We’re in the midst of what some in the HVAC industry are calling “The Great Consolidation,” as large companies are buying up smaller companies at a pace not seen since the 1990s. The industry is a prime target for consolidation; there are over 50,000 enterprises in the U.S. alone, most of them smaller companies. The HVAC industry is seeing consolidators invest billions, and many plumbing and electric companies are bringing in HVAC to add to their service offerings.
Deal activity in the HVAC industry is on the rise, driven by increased investment from private equity. According to a September 2021 article in The ACHR NEWS, only approximately 20 M&A transactions were completed in 2011, but in 2019, more than 120 are being done every year. The industry has a proven growth record and appears to be bullet-proof. Sales didn’t shrink during the pandemic — climate control is more important than ever when you’re at home 24/7.
What does this mean for your business? If you’re thinking about selling, it makes it a good time to pull the trigger — as long as you’re selling for the right reasons. If merging with a big company is a viable option for your exit strategy, you’re probably in the right place at the right time.
But if you’re thinking about selling because you can’t compete with the big guys, I hope you’ll reconsider. There’s plenty of room in every market for companies both large and small to thrive. Every single residential, commercial, and institutional property needs HVAC installed, maintained, and repaired. Since the pandemic, many homeowners and organizations are more concerned about the quality of the air and circulation in their homes and offices, and many consumers are hoping more efficient systems will save them money over the long run. All that creates opportunities for HVAC business owners.
Big companies may be able to offer a price advantage, but consumers don’t always buy based on price alone. Sure, there are plenty of people who prefer to deal with a national brand name, but there are also plenty who prefer to support the local companies and small business owners they see out in the community. They want to know they can talk to the owner if something goes wrong, and to know that their investment is staying local.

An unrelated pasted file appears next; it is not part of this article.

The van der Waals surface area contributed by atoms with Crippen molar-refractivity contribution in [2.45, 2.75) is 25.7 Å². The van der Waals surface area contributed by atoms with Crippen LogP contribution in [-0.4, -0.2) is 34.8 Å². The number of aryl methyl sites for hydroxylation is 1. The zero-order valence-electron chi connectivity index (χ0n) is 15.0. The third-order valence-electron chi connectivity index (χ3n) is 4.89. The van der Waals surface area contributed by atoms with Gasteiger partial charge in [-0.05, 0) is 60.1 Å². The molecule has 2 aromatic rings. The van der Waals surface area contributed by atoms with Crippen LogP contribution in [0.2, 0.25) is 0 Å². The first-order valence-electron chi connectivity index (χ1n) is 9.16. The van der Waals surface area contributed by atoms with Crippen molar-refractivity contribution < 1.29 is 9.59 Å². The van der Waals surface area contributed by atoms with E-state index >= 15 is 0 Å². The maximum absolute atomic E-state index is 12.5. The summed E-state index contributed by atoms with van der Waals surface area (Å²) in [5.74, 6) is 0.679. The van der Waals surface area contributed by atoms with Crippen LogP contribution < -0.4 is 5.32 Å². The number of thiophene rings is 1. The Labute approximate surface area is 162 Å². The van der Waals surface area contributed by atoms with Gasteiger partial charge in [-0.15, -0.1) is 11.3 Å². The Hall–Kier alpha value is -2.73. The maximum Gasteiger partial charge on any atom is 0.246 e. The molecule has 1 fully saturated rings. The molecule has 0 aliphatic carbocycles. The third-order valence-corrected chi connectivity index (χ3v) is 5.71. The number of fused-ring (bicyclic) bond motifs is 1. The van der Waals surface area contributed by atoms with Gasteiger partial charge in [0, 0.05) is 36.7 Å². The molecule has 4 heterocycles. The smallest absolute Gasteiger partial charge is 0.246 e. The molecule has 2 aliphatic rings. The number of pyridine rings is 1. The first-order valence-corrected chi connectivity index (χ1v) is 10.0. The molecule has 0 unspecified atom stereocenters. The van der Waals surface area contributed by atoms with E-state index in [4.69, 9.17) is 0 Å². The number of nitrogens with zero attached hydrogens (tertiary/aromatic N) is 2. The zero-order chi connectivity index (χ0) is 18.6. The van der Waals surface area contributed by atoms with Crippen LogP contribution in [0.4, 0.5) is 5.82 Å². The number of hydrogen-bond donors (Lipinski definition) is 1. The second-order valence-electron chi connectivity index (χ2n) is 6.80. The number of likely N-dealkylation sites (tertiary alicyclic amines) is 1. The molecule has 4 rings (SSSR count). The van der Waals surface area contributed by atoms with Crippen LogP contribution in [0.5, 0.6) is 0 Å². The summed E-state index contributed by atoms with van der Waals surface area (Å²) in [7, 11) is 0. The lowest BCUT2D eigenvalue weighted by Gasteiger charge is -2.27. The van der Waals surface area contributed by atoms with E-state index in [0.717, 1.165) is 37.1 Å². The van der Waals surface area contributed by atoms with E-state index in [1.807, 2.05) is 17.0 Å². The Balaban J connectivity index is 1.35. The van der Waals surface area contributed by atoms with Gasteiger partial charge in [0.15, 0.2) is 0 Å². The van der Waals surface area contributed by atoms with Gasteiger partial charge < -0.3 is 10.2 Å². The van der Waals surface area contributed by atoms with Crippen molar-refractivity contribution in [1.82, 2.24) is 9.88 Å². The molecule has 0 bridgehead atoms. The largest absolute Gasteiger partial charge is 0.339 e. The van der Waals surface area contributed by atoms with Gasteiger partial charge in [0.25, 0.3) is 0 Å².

Will competing with the big companies be tough? Yes. You’ll have to compete for employees who might be attracted to a large company’s pay rates, benefits, training, and opportunity for advancement. But there will be plenty of talented workers who prefer to work in a small company for someone they like and trust and can talk to when they have a question or a problem.
As a small employer, you’ll need to lean into the advantages for your workers of being a big fish in a smaller pond. Play up the fact that you have real relationships with your employees and your customers. Let them know you value their skills, their loyalty, and their input. You may lose a few workers, but many will stay.
You’ll have to up your service game with your customers. Let them know they’re appreciated and make sure to follow up on every call and concern. Thank them for their loyalty; that level of personal attention is rare these days, and they will reward it. You might need to change your marketing messaging — emphasize the local connection and your roots in the community.
Your company has plenty of advantages over the big guys. You’re more nimble, more connected to your customers, and a member of the Chamber of Commerce. You’re able to make personal commitments to quality, service, and making things right if there’s an issue.
Thinking the big companies will put you out of business can become a self-fulfilling prophecy, but it doesn’t have to be that way. Entrepreneur Henry Ford once said, “Whether you think you can, or you think you can't — you're right.” Your attitude makes a big difference in how successful your business will be during the “Great Consolidation” and beyond.